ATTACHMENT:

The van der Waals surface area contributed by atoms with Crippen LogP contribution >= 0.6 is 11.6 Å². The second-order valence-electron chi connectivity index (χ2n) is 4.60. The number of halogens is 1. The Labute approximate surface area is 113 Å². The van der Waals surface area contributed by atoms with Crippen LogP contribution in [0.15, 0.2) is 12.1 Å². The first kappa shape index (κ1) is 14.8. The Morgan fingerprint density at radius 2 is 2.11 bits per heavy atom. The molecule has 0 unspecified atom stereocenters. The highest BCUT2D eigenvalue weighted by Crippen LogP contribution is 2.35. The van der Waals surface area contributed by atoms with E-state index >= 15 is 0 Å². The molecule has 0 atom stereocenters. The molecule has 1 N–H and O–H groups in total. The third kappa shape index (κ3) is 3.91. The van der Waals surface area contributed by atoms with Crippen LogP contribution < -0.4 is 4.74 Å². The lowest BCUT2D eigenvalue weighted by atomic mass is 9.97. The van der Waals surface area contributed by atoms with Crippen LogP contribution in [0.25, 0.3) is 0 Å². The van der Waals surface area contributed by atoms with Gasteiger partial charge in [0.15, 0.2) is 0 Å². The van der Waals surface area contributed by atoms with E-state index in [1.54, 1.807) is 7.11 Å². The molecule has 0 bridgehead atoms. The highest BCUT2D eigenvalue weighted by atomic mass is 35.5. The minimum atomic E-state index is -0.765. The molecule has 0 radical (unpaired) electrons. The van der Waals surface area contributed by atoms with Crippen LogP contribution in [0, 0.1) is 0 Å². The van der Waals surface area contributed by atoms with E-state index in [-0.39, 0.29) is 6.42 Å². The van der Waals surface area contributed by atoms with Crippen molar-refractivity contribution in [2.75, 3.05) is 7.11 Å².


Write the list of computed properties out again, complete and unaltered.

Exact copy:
The van der Waals surface area contributed by atoms with Crippen LogP contribution >= 0.6 is 11.6 Å². The second-order valence-electron chi connectivity index (χ2n) is 4.60. The number of halogens is 1. The Labute approximate surface area is 113 Å². The van der Waals surface area contributed by atoms with Crippen LogP contribution in [0.15, 0.2) is 12.1 Å². The first kappa shape index (κ1) is 14.8. The Morgan fingerprint density at radius 2 is 2.11 bits per heavy atom. The molecule has 0 unspecified atom stereocenters. The highest BCUT2D eigenvalue weighted by Crippen LogP contribution is 2.35. The van der Waals surface area contributed by atoms with E-state index >= 15 is 0 Å². The molecule has 0 atom stereocenters. The molecule has 1 N–H and O–H groups in total. The third kappa shape index (κ3) is 3.91. The van der Waals surface area contributed by atoms with Crippen LogP contribution < -0.4 is 4.74 Å². The lowest BCUT2D eigenvalue weighted by atomic mass is 9.97. The van der Waals surface area contributed by atoms with Crippen LogP contribution in [0.25, 0.3) is 0 Å². The van der Waals surface area contributed by atoms with Gasteiger partial charge in [0.15, 0.2) is 0 Å². The van der Waals surface area contributed by atoms with E-state index in [1.54, 1.807) is 7.11 Å². The molecule has 0 bridgehead atoms. The highest BCUT2D eigenvalue weighted by atomic mass is 35.5. The minimum atomic E-state index is -0.765. The molecule has 0 radical (unpaired) electrons. The van der Waals surface area contributed by atoms with Crippen LogP contribution in [0, 0.1) is 0 Å². The van der Waals surface area contributed by atoms with E-state index in [-0.39, 0.29) is 6.42 Å². The van der Waals surface area contributed by atoms with Crippen molar-refractivity contribution in [2.75, 3.05) is 7.11 Å².